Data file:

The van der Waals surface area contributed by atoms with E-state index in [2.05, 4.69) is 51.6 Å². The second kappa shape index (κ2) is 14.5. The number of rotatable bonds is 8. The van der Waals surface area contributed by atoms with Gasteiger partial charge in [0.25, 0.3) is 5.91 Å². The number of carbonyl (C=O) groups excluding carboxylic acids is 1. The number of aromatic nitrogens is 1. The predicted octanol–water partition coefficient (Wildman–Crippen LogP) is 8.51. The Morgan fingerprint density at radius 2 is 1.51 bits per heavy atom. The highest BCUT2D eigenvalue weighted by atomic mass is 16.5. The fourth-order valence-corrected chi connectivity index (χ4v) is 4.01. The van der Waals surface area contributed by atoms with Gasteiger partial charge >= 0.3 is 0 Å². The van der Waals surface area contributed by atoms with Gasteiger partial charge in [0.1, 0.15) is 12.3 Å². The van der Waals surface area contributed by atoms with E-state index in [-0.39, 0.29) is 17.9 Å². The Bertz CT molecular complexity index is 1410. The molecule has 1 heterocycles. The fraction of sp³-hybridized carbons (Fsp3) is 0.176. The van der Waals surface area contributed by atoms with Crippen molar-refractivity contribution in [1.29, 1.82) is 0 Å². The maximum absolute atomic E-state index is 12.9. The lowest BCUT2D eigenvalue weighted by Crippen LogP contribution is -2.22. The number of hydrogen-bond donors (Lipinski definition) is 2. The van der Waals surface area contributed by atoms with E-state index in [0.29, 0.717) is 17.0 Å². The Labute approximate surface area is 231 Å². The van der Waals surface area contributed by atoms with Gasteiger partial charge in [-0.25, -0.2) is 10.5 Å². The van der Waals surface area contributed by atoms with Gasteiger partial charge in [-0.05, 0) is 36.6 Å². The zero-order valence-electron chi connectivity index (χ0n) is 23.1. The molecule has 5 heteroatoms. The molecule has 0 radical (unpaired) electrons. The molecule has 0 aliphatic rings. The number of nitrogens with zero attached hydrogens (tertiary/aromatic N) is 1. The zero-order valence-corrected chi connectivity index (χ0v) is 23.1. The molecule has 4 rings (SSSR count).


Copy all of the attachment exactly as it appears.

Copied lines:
The van der Waals surface area contributed by atoms with E-state index in [2.05, 4.69) is 51.6 Å². The second kappa shape index (κ2) is 14.5. The number of rotatable bonds is 8. The van der Waals surface area contributed by atoms with Gasteiger partial charge in [0.25, 0.3) is 5.91 Å². The number of carbonyl (C=O) groups excluding carboxylic acids is 1. The number of aromatic nitrogens is 1. The predicted octanol–water partition coefficient (Wildman–Crippen LogP) is 8.51. The Morgan fingerprint density at radius 2 is 1.51 bits per heavy atom. The highest BCUT2D eigenvalue weighted by atomic mass is 16.5. The fourth-order valence-corrected chi connectivity index (χ4v) is 4.01. The van der Waals surface area contributed by atoms with Gasteiger partial charge >= 0.3 is 0 Å². The van der Waals surface area contributed by atoms with Gasteiger partial charge in [0.1, 0.15) is 12.3 Å². The van der Waals surface area contributed by atoms with E-state index in [-0.39, 0.29) is 17.9 Å². The Bertz CT molecular complexity index is 1410. The molecule has 1 heterocycles. The fraction of sp³-hybridized carbons (Fsp3) is 0.176. The van der Waals surface area contributed by atoms with Crippen molar-refractivity contribution in [1.29, 1.82) is 0 Å². The maximum absolute atomic E-state index is 12.9. The lowest BCUT2D eigenvalue weighted by Crippen LogP contribution is -2.22. The number of hydrogen-bond donors (Lipinski definition) is 2. The van der Waals surface area contributed by atoms with E-state index in [0.29, 0.717) is 17.0 Å². The Labute approximate surface area is 231 Å². The van der Waals surface area contributed by atoms with Gasteiger partial charge in [-0.25, -0.2) is 10.5 Å². The van der Waals surface area contributed by atoms with Gasteiger partial charge in [-0.05, 0) is 36.6 Å². The zero-order valence-electron chi connectivity index (χ0n) is 23.1. The molecule has 5 heteroatoms. The molecule has 0 radical (unpaired) electrons. The molecule has 0 aliphatic rings. The number of nitrogens with zero attached hydrogens (tertiary/aromatic N) is 1. The zero-order valence-corrected chi connectivity index (χ0v) is 23.1. The molecule has 4 rings (SSSR count).